The drivers for a control review vary, but typically include improving client experience by shortening lead and lag times, and streamlining the effort that goes into controls-related activities in all parts of the organisation while remaining within risk appetite. The key is to determine the right balance between the cost of controls and the cost of being non-compliant − or in other words the cost of execution, monitoring and testing, and the frequency of events and their financial impact. The following four-step approach will give you some guidance once you’re ready to start improving your controls efficiency and effectiveness:

Objectively analyse and score the current state

The first step is to identify the controls that are currently in place and understand how they map to the underlying front-to-back process selected for review. This is not always easy, as many institutions organise their controls by other dimensions such as risk taxonomy or regulatory requirement. The controls identified are then assessed and scored based on their importance, efficiency and effectiveness. On the basis of this analysis you can identify the opportunities for improvement and state the case for change.

Design the future state and work out opportunities for improvement

One key aspect has to be considered before starting with the design: As soon as the various opportunities have been identified, the respective stakeholders should be involved to recognise the opportunities as such. Only once you have a common understanding of the opportunities does it make sense to start designing the future state and analysing the cost/benefit relation by including the current baseline and the expected benefits case. As a result, every opportunity gets its own ‘mini initiative business case’, to be considered when follow up decisions are made the opportunities are finally prioritised.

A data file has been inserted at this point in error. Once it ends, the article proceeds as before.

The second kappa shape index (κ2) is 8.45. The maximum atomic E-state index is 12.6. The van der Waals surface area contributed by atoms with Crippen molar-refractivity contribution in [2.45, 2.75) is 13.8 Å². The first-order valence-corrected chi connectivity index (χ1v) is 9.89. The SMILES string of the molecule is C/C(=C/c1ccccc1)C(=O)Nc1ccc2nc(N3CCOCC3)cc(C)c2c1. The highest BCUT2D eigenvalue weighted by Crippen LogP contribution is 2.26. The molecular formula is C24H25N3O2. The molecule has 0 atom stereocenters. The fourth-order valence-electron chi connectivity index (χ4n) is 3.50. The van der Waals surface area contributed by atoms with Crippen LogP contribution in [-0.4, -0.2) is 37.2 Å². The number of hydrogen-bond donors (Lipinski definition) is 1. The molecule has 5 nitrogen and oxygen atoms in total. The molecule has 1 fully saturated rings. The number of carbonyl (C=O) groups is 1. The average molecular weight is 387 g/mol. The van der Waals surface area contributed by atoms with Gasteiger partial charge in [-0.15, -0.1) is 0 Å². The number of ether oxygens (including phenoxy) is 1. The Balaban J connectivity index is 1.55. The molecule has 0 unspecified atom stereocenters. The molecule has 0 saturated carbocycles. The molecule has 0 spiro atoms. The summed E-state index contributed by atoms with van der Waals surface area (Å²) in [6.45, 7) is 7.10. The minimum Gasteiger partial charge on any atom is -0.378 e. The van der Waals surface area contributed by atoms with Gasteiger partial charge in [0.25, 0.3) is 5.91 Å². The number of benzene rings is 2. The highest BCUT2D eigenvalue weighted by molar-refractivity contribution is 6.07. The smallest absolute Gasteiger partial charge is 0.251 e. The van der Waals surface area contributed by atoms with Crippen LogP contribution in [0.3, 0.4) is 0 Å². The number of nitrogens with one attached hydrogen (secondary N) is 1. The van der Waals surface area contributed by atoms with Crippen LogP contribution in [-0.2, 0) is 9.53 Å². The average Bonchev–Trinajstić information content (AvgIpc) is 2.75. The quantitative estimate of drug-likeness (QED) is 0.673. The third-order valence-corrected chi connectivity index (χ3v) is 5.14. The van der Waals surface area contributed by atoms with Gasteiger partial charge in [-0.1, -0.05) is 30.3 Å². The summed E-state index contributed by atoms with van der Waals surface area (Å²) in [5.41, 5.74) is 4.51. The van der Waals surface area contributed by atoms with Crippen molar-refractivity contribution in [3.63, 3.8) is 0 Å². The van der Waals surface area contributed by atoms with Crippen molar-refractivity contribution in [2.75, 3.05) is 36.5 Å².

Define the necessary measures and activities

When preparing descriptions of the initiatives, you need to clearly define ownership and responsibilities right at the beginning. As every control streamlining initiative is a little project in itself, the underlying goals and KPIs for measuring the initiative’s success have to be confirmed by its owner. After this step, the activities and the corresponding timeline, as well as any change-management-related activities and communication, can be planned, and the immediate next steps initiated.

Implement the changes

Implementation should follow a roadmap that considers the prioritisation of activities and divides delivery into the short and medium term. Typically, a tight timeline will be chosen to ensure that any improvements in control efficiency and effectiveness are rapidly visible. Obviously you have to differentiate between mandatory changes or quick wins and more complex, long term improvements that contain technical adjustments or the automation of manual procedures.

Last but not least, there must be enough time to lead the people involved through the improvement- related transformation phase and ensure that they start acting according to the new standards and procedures.